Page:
No time to spare as long-term care homes brace for another wave of COVID-19
Province announces new funding for staff, PPE as threat of lockdown looms
As a second wave of COVID-19 looms over long-term care homes in Ontario, some in the sector are welcoming the province's latest steps to try to protect residents, but worry the money doesn't come soon enough to address urgent staffing shortages.
Premier Doug Ford announced stricter rules for care homes in the province's COVID-19 hot spots on Tuesday, including Ottawa, Peel and Toronto. As of Oct. 5, visitors to long-term care homes in these areas will be restricted to staff, essential visitors and up to two essential caregivers, such as close family members.
The announcement was made along with a promise of nearly $540 million for infection control and prevention in care homes, including ensuring every home has a two-month supply of personal protective equipment (PPE) and upgrading air quality systems. The money also helps pay for more than 150 new hires in homes across Ontario, the province said.
"We believe it's a critical time right now. We've got to move really really quickly on these initiatives," said Donna Duncan, CEO of the Ontario Long Term Care Association. The group represents operators of all care homes in the province, including for-profit and government-run homes.
Ontario is currently reporting outbreaks in 46 long-term care homes. There were 78 confirmed active cases reported in residents on Tuesday, which marks an increase of about 15 per cent.
Of paramount concern for operators right now is the ongoing staff shortage, Duncan said.
Over the summer, students studying to become medical professionals such as doctors, nurses and personal support workers helped supplement care home staff. Now they're heading back to school, leaving behind regular employees, still battered by the first wave of COVID-19.
"We were at a crisis point in January before this even arrived. We lost thousands of employees over the course of the pandemic for a range of reasons, certainly fear was one of them," Duncan said. "It really was a perfect storm that resulted in the loss of employees."
Caregivers part of the equation
Laura Tamblyn Watts, CEO of CanAge, an advocacy group for seniors in Canada, said she's glad to see Ontario take steps to bolster care homes, but wishes this announcement had come months earlier.
"I had hoped, and our organization CanAge and others had hoped, we would see these movements far before now. Having said that, we're grateful that they are starting to come," she said.
"Our staffing shortages in long-term care are more dire than ever."
While Tamblyn Watts is calling on Ontario to develop innovative new programs to draw more employees to the long-term sector, such as laid-off workers in the hospitality sector who may have transferable skills, she said in the meantime, it's family members that must play a role in helping residents through the pandemic.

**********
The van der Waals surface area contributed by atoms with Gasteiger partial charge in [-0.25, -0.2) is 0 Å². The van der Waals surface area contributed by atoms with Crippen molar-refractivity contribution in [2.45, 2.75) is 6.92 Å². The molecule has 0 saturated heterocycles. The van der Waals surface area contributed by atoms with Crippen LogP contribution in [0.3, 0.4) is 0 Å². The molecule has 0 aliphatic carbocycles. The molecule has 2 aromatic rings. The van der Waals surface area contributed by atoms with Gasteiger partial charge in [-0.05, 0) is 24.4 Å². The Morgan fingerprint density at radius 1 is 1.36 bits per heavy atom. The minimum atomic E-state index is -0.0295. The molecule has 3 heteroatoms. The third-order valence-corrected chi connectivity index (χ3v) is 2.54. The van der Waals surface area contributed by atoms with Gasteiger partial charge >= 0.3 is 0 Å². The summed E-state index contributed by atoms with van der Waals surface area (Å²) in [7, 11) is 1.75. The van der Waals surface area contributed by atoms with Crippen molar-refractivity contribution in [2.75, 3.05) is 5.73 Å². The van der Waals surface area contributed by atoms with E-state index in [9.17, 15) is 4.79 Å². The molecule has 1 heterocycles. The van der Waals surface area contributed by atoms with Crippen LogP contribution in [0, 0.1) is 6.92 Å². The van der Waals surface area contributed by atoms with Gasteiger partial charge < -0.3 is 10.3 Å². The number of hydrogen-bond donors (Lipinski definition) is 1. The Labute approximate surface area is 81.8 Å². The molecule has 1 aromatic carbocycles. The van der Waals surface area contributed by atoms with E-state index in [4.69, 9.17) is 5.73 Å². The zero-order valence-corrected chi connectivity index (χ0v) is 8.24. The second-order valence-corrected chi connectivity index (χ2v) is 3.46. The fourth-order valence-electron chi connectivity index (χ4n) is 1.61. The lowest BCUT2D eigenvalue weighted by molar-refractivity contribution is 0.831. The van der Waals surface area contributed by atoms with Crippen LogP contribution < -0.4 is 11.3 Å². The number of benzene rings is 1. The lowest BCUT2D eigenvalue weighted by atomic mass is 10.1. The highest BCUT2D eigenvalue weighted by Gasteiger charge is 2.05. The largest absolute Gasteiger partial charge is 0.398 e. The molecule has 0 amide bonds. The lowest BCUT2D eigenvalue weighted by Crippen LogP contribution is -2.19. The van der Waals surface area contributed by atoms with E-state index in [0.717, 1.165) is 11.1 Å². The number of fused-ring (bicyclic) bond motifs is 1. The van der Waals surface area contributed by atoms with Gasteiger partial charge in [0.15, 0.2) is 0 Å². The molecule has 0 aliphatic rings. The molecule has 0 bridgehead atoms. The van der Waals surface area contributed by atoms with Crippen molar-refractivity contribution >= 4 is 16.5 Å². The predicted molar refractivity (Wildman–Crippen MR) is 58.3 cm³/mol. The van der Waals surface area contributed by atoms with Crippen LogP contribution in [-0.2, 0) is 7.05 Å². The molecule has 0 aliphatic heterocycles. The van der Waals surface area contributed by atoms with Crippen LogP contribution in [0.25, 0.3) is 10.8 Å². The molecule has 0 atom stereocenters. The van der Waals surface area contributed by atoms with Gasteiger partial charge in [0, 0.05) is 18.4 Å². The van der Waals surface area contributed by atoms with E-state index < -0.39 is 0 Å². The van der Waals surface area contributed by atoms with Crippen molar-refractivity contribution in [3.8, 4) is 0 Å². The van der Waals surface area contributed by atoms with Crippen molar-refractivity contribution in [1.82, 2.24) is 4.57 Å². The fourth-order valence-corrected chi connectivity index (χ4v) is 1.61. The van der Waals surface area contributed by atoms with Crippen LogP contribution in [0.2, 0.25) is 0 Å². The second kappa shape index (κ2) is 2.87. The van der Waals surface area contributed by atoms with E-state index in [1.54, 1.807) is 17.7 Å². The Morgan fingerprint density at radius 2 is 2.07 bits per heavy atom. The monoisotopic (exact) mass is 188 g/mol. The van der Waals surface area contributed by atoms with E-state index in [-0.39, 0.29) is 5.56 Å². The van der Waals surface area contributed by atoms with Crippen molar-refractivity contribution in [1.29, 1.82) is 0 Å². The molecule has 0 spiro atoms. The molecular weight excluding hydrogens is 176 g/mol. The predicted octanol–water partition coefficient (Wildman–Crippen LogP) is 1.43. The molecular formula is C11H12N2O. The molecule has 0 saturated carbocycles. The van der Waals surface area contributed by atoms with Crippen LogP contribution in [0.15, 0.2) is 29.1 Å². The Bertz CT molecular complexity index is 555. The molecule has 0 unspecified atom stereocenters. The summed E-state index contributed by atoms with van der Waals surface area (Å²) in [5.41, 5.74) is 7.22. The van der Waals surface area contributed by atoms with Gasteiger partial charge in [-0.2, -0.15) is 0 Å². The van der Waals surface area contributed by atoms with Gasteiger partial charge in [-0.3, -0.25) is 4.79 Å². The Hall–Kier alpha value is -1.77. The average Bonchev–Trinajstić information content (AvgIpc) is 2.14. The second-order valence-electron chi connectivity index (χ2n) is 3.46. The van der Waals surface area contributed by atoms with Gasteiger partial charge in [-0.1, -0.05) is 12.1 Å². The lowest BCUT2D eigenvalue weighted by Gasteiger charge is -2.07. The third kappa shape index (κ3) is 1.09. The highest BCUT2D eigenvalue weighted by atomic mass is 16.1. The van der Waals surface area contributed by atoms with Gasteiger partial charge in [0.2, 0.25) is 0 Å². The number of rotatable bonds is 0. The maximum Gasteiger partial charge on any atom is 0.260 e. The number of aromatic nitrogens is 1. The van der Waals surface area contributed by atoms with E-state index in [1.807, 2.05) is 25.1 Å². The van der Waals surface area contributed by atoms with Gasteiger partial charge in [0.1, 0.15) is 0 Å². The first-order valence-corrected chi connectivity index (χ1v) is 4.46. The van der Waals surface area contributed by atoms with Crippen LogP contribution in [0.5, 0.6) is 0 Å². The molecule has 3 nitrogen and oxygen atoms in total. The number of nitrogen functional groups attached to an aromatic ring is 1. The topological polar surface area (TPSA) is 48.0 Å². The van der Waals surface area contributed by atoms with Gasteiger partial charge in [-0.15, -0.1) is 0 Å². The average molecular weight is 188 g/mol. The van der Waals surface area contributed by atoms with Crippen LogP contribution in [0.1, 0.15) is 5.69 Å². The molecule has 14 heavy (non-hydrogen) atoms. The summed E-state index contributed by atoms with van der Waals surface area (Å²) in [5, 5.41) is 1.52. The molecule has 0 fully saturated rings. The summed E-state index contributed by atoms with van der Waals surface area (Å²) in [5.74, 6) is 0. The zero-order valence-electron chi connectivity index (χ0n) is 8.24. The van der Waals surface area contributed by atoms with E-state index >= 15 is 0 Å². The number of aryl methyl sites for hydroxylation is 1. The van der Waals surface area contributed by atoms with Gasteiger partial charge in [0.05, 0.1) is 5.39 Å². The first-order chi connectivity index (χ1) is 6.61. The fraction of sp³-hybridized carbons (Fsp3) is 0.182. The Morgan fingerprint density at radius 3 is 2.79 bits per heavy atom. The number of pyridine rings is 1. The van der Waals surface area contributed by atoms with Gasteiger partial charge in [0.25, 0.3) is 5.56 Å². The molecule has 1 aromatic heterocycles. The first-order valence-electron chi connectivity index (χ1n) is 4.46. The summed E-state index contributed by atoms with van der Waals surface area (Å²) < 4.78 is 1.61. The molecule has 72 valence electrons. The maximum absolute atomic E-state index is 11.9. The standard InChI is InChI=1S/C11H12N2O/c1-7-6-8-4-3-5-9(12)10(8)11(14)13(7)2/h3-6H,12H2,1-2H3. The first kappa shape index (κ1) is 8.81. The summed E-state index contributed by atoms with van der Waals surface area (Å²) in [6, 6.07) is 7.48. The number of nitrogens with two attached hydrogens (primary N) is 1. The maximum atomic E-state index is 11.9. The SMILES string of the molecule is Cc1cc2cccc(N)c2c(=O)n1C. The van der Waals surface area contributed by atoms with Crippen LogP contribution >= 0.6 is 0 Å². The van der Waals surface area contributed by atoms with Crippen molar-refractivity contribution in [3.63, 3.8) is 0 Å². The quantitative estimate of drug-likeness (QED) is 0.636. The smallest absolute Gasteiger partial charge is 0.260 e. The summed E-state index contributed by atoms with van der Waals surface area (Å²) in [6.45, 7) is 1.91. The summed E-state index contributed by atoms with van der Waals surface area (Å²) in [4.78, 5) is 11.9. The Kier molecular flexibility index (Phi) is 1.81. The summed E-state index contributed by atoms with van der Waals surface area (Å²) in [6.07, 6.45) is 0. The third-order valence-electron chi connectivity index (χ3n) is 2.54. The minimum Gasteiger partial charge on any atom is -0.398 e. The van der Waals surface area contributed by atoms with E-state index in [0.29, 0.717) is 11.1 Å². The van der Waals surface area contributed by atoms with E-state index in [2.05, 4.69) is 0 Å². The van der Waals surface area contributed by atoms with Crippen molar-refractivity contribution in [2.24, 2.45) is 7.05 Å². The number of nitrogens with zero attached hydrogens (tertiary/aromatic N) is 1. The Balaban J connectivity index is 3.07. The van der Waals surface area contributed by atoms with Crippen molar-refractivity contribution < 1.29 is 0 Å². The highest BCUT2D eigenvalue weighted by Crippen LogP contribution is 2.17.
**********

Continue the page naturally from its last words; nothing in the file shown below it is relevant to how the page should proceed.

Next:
Her organization advocated for Ontario to continue to allow two essential caregivers access to care homes, even as community spread surged and the risk they could bring COVID-19 into the homes increased.
"They are our unpaid heroes in long-term care and we have never needed them as much as we do right now," she said.
According to Tamblyn Watts, essential caregivers provide residents with a range of services including help eating, bathing and taking medication.
With staff already stretched thin, Tamblyn Watts said family members are a stopgap.
Get ready for a lockdown now
John Hirdes, a public health professor at the University of Waterloo, wonders how long Ontario will allow that stopgap to go on. With COVID-19 surging in Ontario, he expects more restrictions on care homes "in a week or two."
Ontario is at a "pretty serious turning point," he said on Tuesday, adding now is the time caregivers and care home operators need to ensure supports are there for residents in the event of a full lockdown.
Hirdes and his students have just begun research on the impact lockdowns have on seniors' mental health, and found residents who had access to psycho-social supports such as recreational therapy and communication tools suffered minimal negative effects.
He said anecdotally, some residents with dementia even fared better during the lockdown because with fewer visitors, their environment was calmer.
The conclusions are based on data from New Brunswick, which has experienced few COVID-19 cases but nevertheless saw lockdowns at long-term care facilities.
"So there can be an upside. It's not all negative," he said.
He suggests care homes work to figure out how to increase social time and well-being programming, even with staffing shortages, and family members make sure their loved ones are equipped with a device to communicate with the outside world, before the doors are locked.